'Years as a wanderer': 40,000 Libyans barred from going home

#LibyaCrisis

Threatened anew by militias after seven years of exile, families from Tawergha remain stranded in makeshift desert camp

Camp for displaced people from Tawergha, 260km east of Tripoli, earlier this month (AFP)
Barrett Limoges's picture
Last update: 
Wednesday 28 February 2018 16:02 UTC
Topics: 

TUNIS - Militias and civil authorities from the city of Misrata are preventing 40,000 displaced residents from the town of Tawergha from returning home, blockading the main highway with burning tyres, firing shots and forcing families into a squalid tent town that has sprung up hastily down the road.

The three-week-long blockade is in violation of a hard-negotiated agreement by Libya’s UN-backed Government of National Accord (GNA), which makes special provisions for Tawerghans to return safely to their abandoned houses this month.

This is a terrible thing to do. My children are asking me, asking me all the time, why is this happening? When can we go home?

- Mahmoud Shahed al-Ashour, former Tawergha resident

It is the latest episode in a seven-year tale of intense hatred between two cities that fought on opposite sides in the opening salvos of the Libyan Civil War.

Strategically located along the route from Muammar Gaddafi’s hometown of Sirte and 260km east of Tripoli, Tawergha served as a staging ground for attacks by forces supportive of the late ruler against besieged Misrata, which was one the largest rebel enclaves during the 2011 civil war.

Explaining the militants’ actions to prohibit Tawerghans from returning home, the Misrata Military Council – an umbrella group of local militias - released a statement on 1 February accusing them of failing to fulfill their side of an agreement negotiated in 2016 by making unfriendly declarations and conspiring with rival militias in eastern Libya – charges that Tawerghan residents vehemently deny.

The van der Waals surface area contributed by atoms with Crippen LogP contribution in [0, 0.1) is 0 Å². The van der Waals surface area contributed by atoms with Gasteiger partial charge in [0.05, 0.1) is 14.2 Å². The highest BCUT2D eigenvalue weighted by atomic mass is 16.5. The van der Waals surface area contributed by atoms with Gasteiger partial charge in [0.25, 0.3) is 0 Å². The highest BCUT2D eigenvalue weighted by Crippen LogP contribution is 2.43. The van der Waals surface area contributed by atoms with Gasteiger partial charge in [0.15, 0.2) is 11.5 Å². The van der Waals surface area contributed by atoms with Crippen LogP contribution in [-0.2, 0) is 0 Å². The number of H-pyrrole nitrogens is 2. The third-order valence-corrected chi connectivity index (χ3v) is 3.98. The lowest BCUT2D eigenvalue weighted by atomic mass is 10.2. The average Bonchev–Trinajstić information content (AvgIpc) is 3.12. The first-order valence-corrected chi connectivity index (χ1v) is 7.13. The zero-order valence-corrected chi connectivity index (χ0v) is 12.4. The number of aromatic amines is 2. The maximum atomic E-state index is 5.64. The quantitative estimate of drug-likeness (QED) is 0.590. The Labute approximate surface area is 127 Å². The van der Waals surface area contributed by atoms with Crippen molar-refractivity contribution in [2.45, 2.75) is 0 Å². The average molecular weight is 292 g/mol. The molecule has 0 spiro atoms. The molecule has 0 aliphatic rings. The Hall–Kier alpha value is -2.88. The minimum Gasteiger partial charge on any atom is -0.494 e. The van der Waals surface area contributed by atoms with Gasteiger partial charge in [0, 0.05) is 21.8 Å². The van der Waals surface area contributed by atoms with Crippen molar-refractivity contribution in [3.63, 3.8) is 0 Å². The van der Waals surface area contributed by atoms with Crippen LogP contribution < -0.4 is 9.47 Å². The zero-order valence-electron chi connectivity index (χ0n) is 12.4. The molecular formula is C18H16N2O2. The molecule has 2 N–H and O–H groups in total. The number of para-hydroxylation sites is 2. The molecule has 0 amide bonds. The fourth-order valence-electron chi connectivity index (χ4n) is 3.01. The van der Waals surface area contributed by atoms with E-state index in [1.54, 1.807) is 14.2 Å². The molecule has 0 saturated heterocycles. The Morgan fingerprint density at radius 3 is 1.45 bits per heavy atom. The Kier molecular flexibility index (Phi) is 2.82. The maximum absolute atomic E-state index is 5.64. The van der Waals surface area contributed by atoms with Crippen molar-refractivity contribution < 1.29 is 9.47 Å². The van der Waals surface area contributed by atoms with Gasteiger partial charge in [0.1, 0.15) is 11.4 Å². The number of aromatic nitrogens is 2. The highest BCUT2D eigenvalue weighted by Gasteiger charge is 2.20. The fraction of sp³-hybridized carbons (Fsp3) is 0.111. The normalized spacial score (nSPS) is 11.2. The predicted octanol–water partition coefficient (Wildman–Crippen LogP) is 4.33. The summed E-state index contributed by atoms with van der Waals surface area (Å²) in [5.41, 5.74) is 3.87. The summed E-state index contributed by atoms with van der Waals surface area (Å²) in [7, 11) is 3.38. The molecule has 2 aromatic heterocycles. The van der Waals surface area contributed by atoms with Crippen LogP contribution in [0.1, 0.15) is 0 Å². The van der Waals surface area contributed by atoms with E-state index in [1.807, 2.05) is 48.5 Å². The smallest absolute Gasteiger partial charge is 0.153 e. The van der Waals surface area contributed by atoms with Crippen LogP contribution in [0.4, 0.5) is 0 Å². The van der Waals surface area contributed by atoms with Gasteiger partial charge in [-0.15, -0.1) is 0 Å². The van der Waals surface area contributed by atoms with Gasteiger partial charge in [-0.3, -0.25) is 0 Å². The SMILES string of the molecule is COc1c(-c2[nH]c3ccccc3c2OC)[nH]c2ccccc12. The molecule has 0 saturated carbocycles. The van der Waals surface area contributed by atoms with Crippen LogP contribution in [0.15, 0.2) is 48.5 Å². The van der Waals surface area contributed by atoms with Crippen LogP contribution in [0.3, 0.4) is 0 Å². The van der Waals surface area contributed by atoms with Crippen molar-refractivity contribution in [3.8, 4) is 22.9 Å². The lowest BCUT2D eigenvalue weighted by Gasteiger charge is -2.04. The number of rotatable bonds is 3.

MEE contacted the council for further comment, but it did not respond ahead of publication.

Former government employee Mahmoud Shahed al-Ashour expressed anger about the blockade as his seven children chattered noisily around him.

After travelling 500km west from their temporary refuge in Ajdabiya in the hopes of returning home, Ashour's family sits stranded with about 200 other families beside the dusty highway in Qararet el-Qatef camp, half an hour from the smouldering tyre blockades.



Displaced Libyans from Tawergha wait by their cars to enter the city on 1 February 2018 (AFP)

“At first, I felt an enormous sadness,” al-Ashour said, recalling the sight of the blockade just 14km from the family’s abandoned house.

“Now, I’m just angry. This is a terrible thing to do. My children are asking me, asking me all the time, why is this happening? When can we go home?”

Seven years of exile

The Tawerghans have been wandering for so long, many kids in the camp are not old enough to remember home.

For seven years, the sun-baked brick facades of their city have gazed out silently over a desert highway 10km south of Misrata.

In Misrata, residents allege that Tawerghans serving in the national army led the three-month siege of their city and perpetrated atrocities against locals. Locals told journalists that Tawerghans raped women and castrated captured men.

These memories engendered a bitter hatred among the militias of Misrata and, as Gaddafi’s power crumbled over that summer, it was one that they would soon pay back in kind.



Tawergha local council member Emad Ergeha described the events of 11 August 2011, the day their exile began.

“We knew it was coming. That previous night the shelling erupted everywhere around us,” he recalled. “The electricity was cut, and the clashes kept drawing nearer.” 

That morning, an armed brigade from Misrata began advancing down the dusty road to burn, ransack and punish the Tawerghans.

Warned of their approach, the remaining residents frantically scrambled to pack their bags and tumble out their front doors, leaving the city largely empty as militants entered the gates.

In the mayhem that ensued, three caravans set out; one rolling west toward Tripoli, one to the east, and one heading south, absconding deeper into the Sahara.